As we’ve all recently witnessed, some actors have polished public images but are a mess in real life. After reading two recent papers by groups in Los Angeles and Turkey, it sounds like the same could be said of 5-azacytidine (Vidaza®).
Mounds of clinical data now show that 5-azacytidine is a good treatment for blood cancers, particularly myelodysplastic syndromes (MDS). It gets incorporated into DNA and RNA and inhibits methylation, but researchers still aren’t totally certain why it’s worked better than its predecessors.
In a recent clinical study, researchers at USC wanted to figure out the best dose (Epigenetics 2010). They did this by looking at whether patients got better, but also by looking at the methylation of repetitive elements, such as LINE-1 and Alu Yb8, by bisulfate-PCR pyrosequencing.Here’s what they found:
- 75 mg/m2 was the best dose (that’s the FDA-approved dose).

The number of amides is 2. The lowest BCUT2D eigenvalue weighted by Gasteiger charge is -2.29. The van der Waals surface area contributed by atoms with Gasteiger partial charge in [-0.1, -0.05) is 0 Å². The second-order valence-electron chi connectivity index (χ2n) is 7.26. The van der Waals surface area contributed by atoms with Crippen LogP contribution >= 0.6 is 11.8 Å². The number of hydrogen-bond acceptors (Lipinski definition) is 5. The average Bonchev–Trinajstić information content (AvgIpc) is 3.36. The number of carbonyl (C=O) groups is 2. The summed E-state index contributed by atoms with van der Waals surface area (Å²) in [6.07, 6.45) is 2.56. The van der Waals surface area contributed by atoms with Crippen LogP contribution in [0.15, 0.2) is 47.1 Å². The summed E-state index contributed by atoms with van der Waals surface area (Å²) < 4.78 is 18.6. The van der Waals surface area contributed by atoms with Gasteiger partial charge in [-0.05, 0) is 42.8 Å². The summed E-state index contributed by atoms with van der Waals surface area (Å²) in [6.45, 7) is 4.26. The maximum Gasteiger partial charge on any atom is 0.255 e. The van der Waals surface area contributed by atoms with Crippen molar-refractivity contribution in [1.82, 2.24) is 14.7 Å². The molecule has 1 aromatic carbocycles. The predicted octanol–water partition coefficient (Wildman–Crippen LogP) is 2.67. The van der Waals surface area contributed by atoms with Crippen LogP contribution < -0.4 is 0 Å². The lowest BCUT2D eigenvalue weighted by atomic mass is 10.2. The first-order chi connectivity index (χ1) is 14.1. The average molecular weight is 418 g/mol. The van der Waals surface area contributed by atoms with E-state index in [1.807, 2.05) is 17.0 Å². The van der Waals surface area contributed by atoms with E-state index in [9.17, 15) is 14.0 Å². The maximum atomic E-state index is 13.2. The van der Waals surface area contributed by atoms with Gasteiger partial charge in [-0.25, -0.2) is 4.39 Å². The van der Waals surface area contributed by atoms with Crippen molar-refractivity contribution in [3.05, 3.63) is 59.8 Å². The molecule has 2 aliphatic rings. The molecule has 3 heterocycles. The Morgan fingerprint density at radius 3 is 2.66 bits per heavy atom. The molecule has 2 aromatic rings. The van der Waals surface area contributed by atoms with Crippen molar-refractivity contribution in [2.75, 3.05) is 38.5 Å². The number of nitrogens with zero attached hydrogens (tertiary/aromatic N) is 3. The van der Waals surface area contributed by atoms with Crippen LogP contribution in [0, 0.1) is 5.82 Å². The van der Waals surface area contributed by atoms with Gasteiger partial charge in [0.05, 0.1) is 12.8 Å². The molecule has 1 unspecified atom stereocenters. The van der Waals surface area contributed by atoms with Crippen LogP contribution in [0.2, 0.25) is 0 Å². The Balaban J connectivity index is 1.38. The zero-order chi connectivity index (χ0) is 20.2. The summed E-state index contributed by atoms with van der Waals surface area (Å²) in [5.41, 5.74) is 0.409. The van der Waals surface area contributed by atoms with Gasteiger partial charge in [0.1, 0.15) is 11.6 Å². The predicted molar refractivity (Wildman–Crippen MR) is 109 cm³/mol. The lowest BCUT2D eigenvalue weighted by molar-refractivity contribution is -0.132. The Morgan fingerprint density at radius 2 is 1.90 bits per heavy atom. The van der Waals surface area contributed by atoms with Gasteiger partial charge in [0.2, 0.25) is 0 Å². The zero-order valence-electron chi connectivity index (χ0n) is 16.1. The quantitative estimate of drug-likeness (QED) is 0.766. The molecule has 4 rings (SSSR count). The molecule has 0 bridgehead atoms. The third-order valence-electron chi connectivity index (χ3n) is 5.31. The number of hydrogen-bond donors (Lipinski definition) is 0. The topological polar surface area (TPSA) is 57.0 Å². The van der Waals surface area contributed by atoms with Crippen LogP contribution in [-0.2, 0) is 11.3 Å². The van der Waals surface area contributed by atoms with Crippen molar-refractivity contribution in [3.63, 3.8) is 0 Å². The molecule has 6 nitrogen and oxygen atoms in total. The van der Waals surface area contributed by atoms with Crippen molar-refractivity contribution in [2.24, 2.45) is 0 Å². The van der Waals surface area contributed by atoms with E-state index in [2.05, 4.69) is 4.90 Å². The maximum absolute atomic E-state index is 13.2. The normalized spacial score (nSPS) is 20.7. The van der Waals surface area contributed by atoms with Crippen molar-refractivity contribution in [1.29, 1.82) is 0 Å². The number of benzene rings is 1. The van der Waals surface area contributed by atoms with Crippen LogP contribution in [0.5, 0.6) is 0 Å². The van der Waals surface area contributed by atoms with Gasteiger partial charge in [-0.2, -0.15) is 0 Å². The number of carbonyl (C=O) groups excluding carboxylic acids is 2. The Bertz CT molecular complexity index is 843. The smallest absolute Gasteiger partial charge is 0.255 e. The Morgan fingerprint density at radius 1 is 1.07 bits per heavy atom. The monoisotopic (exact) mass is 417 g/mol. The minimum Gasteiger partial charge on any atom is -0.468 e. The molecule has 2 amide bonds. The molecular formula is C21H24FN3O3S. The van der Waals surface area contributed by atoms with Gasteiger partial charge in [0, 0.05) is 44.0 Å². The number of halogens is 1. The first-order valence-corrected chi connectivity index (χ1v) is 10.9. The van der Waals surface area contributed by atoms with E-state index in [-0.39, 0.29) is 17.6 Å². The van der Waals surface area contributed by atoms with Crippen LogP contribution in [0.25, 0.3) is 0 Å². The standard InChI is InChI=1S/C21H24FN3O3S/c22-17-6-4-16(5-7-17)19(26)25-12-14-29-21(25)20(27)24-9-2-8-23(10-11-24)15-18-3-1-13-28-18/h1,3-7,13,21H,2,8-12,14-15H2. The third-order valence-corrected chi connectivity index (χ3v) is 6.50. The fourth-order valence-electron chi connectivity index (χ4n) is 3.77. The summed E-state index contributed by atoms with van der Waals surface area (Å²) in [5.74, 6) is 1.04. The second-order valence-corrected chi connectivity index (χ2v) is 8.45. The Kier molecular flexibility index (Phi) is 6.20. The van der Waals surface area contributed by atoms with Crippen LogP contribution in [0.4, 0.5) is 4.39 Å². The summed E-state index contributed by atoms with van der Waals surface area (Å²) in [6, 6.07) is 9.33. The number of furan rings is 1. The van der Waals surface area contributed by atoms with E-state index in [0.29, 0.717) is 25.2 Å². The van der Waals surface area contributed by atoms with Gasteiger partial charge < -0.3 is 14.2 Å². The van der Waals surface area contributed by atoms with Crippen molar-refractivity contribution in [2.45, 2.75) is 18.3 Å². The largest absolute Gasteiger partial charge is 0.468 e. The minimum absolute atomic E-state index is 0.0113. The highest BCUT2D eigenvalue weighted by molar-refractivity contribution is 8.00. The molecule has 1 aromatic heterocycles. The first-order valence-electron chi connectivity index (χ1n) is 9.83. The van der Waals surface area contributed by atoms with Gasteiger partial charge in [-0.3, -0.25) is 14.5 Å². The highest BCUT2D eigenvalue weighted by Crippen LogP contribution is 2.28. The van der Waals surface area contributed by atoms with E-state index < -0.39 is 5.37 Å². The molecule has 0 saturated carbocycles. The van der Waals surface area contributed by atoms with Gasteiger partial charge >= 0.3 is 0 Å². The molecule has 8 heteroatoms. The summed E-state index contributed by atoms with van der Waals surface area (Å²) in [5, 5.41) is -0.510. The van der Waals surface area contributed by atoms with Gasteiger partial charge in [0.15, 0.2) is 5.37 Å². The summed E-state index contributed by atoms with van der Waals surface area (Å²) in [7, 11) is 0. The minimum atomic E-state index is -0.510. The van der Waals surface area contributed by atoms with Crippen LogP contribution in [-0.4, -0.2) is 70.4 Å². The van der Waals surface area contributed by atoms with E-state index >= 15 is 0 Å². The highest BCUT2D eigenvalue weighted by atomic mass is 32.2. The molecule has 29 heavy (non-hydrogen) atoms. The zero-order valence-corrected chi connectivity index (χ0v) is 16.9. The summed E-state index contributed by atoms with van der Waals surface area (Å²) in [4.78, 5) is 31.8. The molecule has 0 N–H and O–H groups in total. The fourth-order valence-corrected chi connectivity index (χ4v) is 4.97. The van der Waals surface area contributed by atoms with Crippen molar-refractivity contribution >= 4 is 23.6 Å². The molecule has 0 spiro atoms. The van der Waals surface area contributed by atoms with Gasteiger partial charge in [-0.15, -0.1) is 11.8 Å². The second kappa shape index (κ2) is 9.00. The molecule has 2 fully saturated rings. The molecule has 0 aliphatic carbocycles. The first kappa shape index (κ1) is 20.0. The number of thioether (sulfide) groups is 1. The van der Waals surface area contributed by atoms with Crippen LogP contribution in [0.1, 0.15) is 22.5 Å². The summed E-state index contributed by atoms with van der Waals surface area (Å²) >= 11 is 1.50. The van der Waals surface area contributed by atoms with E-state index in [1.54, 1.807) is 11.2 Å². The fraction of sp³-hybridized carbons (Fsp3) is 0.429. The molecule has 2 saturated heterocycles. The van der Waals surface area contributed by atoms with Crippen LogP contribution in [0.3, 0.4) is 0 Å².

- All doses resulted in less global DNA methylation.
- Surprisingly, patients who improved didn’t necessarily have less methylation.
The scientists say that 5-azacytidine is thought to make patients better by reducing methylation, but methylation didn’t correlate with health in their study. So, 5-azacytidine may have a second activity that improves patient health.
Despite positive clinical data, the group in Turkey says: Not so fast! They looked back at “real life” patients who were treated between 2005 and 2009 in a clinic (Hematological Oncology March 2011).
In this retrospective study, they found:
- Few patients had a complete response to the drug (12%)
- The death rate was high among 5-azacytidine treated patients who had progressed to a severe form of blood cancer (72%), as well as those with less severe blood cancers (59%).
What gives? The researchers explain that clinical trials are an artificial situation—only certain patients, such as those who are in a particular age range or those who don’t have additional illnesses, are chosen. But in the real world, patients don’t fit into neat classifications.
Which makes us wonder: Has the “sheen” worn off of 5-azacytidine?